Gambit Selected Book Excerpts
A terrible mistake by time travelers is destroying their history.
Can they convince the musketeers of seventeenth-century France to travel forward in time and help them capture the displaced villain?
Book two of BY HONOR BOUND
You are the leader of France's spy network, but your boss refuses to let you get involved in any cases that might be dangerous, just because you are a woman, a marquise, and the daughter of the best spy France has ever had.
Selected excerpts from the book, Gambit, are on this page.
Aramis frowned. Laurel. He should have known that Laurel would never send a messenger, not if she really wanted to get in touch with him.
Brusquely, he nodded and escorted her to a room where they would be out of sight of the servants so he could speak with her. “I understand there is a matter of some urgency that you needed to talk to me about,” he said, without a noticeable change of inflection.
Don’t be so pompous and condescending, Aramis,” she retorted and stalled his rebuttal. There was no time for another argument between them. “The matter is of international importance. If it is not resolved, France could become embroiled in another devastating, drawn-out war, and it could prompt an internal revolt. The Prussians have kidnapped Anne d’Autriche.”
Aramis pushed the door open with his shoulder and entered the threshold. “Greetings, Mademoiselle Laurel,” he said and unsheathed her sword, tossing it to her without ceremony. She caught it deftly in her left hand and raced for the open door. “Just a suggestion. Try the right-handed approach first, then switch to your left hand. It will give you a greater element of surprise.” The marquise nodded, switched hands, and stepped over the bodies and into the hallway. . . .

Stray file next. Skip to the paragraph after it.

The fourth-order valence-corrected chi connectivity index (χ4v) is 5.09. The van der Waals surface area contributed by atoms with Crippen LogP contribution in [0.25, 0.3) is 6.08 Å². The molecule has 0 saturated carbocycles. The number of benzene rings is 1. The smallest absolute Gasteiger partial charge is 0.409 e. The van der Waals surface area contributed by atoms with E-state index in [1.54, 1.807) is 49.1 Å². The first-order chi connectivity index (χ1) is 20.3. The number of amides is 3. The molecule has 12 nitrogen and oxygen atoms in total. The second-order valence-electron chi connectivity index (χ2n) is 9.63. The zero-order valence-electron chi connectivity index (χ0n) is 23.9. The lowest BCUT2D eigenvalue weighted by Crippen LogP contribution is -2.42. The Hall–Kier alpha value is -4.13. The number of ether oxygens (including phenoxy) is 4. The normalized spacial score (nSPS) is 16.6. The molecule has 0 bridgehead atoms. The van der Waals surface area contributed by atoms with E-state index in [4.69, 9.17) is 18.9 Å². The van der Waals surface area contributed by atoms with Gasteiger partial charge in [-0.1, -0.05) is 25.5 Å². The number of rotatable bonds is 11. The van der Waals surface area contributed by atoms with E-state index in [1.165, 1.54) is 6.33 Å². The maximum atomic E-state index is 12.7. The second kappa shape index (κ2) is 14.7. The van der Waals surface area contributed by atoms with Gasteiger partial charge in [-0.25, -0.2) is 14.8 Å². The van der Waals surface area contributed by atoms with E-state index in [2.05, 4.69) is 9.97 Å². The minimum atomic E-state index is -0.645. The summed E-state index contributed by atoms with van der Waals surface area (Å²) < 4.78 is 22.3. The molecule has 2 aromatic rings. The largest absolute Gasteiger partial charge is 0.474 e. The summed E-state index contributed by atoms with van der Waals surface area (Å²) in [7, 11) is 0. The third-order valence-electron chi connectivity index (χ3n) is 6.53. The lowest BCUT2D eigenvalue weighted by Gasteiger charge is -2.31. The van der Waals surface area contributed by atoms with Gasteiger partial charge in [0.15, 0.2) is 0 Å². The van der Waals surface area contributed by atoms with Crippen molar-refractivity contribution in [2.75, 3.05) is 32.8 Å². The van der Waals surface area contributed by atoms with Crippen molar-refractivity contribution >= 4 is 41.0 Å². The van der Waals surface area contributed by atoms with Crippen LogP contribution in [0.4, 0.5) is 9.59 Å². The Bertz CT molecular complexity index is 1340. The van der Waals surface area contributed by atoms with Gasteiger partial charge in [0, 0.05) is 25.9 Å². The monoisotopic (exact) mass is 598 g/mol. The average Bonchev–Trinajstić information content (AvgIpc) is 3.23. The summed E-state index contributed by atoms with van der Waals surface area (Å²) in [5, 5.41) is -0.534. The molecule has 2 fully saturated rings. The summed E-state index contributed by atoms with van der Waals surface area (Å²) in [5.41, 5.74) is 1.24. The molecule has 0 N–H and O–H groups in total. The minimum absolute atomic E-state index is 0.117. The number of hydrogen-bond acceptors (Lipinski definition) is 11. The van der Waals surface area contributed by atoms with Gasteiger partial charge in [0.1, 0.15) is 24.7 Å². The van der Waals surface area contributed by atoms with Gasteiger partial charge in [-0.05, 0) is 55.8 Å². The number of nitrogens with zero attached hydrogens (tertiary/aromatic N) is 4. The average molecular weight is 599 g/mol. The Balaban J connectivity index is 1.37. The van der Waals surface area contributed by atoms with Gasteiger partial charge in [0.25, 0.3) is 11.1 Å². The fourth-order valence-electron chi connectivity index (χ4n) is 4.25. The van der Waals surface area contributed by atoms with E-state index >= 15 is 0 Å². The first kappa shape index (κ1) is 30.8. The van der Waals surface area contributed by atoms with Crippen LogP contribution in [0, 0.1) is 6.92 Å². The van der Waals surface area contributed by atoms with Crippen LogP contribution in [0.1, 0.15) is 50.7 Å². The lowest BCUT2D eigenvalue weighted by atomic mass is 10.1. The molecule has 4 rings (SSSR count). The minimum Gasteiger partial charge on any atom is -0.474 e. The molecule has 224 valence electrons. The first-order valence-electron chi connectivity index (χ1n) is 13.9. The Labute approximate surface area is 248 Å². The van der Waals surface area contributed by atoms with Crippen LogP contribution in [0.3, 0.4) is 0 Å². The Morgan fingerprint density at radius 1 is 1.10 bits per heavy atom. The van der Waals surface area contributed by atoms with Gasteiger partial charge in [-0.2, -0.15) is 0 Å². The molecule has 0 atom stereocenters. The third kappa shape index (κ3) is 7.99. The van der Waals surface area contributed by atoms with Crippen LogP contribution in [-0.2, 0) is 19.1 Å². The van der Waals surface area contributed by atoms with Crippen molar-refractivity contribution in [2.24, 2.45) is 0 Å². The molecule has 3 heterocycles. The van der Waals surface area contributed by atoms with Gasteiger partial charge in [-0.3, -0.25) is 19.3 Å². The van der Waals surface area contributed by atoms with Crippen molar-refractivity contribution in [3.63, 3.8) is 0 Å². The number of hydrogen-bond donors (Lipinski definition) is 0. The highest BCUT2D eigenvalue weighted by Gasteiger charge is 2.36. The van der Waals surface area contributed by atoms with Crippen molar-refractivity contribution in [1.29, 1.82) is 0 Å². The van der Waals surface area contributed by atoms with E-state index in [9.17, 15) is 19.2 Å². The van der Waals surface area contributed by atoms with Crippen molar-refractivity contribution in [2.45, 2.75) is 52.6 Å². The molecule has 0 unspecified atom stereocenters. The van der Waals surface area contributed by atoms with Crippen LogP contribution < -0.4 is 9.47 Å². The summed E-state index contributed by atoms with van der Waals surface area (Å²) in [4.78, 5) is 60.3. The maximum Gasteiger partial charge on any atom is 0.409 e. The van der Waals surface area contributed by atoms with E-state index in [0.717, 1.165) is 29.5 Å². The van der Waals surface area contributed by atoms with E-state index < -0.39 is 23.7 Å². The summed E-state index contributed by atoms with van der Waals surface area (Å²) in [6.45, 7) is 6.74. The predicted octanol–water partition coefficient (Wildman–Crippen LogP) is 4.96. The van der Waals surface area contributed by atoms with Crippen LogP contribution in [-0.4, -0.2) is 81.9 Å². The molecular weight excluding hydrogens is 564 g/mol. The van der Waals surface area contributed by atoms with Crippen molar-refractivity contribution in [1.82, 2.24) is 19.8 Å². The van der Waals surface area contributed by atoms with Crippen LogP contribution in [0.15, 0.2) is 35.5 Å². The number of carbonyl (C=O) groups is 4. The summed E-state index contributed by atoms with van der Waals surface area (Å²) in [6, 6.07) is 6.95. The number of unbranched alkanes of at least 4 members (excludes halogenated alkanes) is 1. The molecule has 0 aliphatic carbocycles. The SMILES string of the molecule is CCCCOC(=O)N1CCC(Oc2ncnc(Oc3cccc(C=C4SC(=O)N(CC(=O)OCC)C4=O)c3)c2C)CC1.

The woman shook her head. “I will slow you down too much. You’ve
got to find Laurel, Athos, and Porthos. Go on ahead. Bring them back here.
Please. Please,” she pleaded.
“And how will you defend yourself?” Aramis pressed.
The woman shifted and pulled the pistol from her waistband. She cocked
and primed it.
“I am still well enough to shoot,” she replied.
Aramis grabbed his sword and stood. Porthos’ sister was far more
courageous and self-sufficient than he ever would have suspected. “I’ll
be back as quickly as I can. Try to stay out of sight.”
The musketeer dashed off down the corridor, Yvette watching, holding tight to the gun as if it were her lifeline. “God, please, let Aramis come back soon.” She was not brave enough for this. Already shock was setting in, and she felt ready to burst into tears. She would have called Aramis back, but he was already gone. . . .
Laurel looked straight at Athos, refusing to be the first to lower her eyes. So their eyes remained locked as she spoke. “Let me try to send a message to Königsberg with one of the soldiers who is going to see Prinz Frederick William. I promise you I will say nothing to compromise our safety, and if David is there, he’ll be the only one who would understand the reference and respond accordingly. I do assure you that it can be done.”
“How would you expect to pull this off?” Athos asked, not rejecting the plan outright as he might have months ago. Laurel’s notions weren’t always so far-fetched and often were well conceived and thought out, he had to admit.
Green Valley High School in Henderson, NV (Las Vegas) selected For Honor as the featured book for the 2006 Reading Incentive Program in the school.
"What a compelling story" - Dave Keeler
Prologue - Excerpt
Excerpt from chapter one
The marquise de Langeac cursed in what could best
be described as a most unladylike fashion as she dabbed the nib of the
quill in the inkwell. . . .
Excerpt from chapter two
The man remained crouching completely concealed behind the
trees, unmoving, waiting with patience until the musketeers and their
injured companion had disappeared. . . .
She was off to find three musketeers in a tremendously short period of time. Oh, fate must be getting a fine laugh at her, she couldn’t help thinking as she hurried about her task, but at least she finally had the opportunity to do something worthwhile, and Compton couldn’t exclude her this time, no matter how he itched to do just that.
All day. All day it’d been raining. Slow, steady, like the sky was crying and would never cease its mourning. The constant, methodic patter of the droplets against the roof was almost unnoticeable to Friedrich now, except that the infernal rain had abruptly put an end to his plans to travel to see the prince, Frederick William.
fighting and fencing scenes in the book. Read about 17th-century France